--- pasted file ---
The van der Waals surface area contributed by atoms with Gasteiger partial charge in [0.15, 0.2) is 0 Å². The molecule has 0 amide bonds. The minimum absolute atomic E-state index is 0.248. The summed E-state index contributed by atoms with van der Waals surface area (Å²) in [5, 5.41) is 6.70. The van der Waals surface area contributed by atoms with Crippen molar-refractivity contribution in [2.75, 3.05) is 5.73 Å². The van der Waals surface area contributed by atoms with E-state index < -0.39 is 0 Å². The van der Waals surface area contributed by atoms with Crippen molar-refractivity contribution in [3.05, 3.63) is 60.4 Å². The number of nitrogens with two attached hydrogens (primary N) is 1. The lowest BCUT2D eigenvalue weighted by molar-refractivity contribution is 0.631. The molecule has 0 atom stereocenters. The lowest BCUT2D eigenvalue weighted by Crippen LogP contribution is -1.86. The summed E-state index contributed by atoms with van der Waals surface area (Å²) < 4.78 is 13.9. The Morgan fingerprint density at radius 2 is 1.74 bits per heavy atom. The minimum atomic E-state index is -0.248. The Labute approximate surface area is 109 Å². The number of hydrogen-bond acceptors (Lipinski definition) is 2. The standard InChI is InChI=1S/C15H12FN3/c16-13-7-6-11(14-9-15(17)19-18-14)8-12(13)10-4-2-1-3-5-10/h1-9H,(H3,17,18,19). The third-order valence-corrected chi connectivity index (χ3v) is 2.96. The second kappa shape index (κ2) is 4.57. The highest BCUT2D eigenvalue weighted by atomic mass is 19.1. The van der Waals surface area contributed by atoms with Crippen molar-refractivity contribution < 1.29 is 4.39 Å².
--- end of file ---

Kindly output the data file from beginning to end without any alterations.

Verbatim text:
The van der Waals surface area contributed by atoms with Gasteiger partial charge in [0.15, 0.2) is 0 Å². The molecule has 0 amide bonds. The minimum absolute atomic E-state index is 0.248. The summed E-state index contributed by atoms with van der Waals surface area (Å²) in [5, 5.41) is 6.70. The van der Waals surface area contributed by atoms with Crippen molar-refractivity contribution in [2.75, 3.05) is 5.73 Å². The van der Waals surface area contributed by atoms with E-state index < -0.39 is 0 Å². The van der Waals surface area contributed by atoms with Crippen molar-refractivity contribution in [3.05, 3.63) is 60.4 Å². The number of nitrogens with two attached hydrogens (primary N) is 1. The lowest BCUT2D eigenvalue weighted by molar-refractivity contribution is 0.631. The molecule has 0 atom stereocenters. The lowest BCUT2D eigenvalue weighted by Crippen LogP contribution is -1.86. The summed E-state index contributed by atoms with van der Waals surface area (Å²) < 4.78 is 13.9. The Morgan fingerprint density at radius 2 is 1.74 bits per heavy atom. The minimum atomic E-state index is -0.248. The Labute approximate surface area is 109 Å². The number of hydrogen-bond acceptors (Lipinski definition) is 2. The standard InChI is InChI=1S/C15H12FN3/c16-13-7-6-11(14-9-15(17)19-18-14)8-12(13)10-4-2-1-3-5-10/h1-9H,(H3,17,18,19). The third-order valence-corrected chi connectivity index (χ3v) is 2.96. The second kappa shape index (κ2) is 4.57. The highest BCUT2D eigenvalue weighted by atomic mass is 19.1. The van der Waals surface area contributed by atoms with Crippen molar-refractivity contribution < 1.29 is 4.39 Å².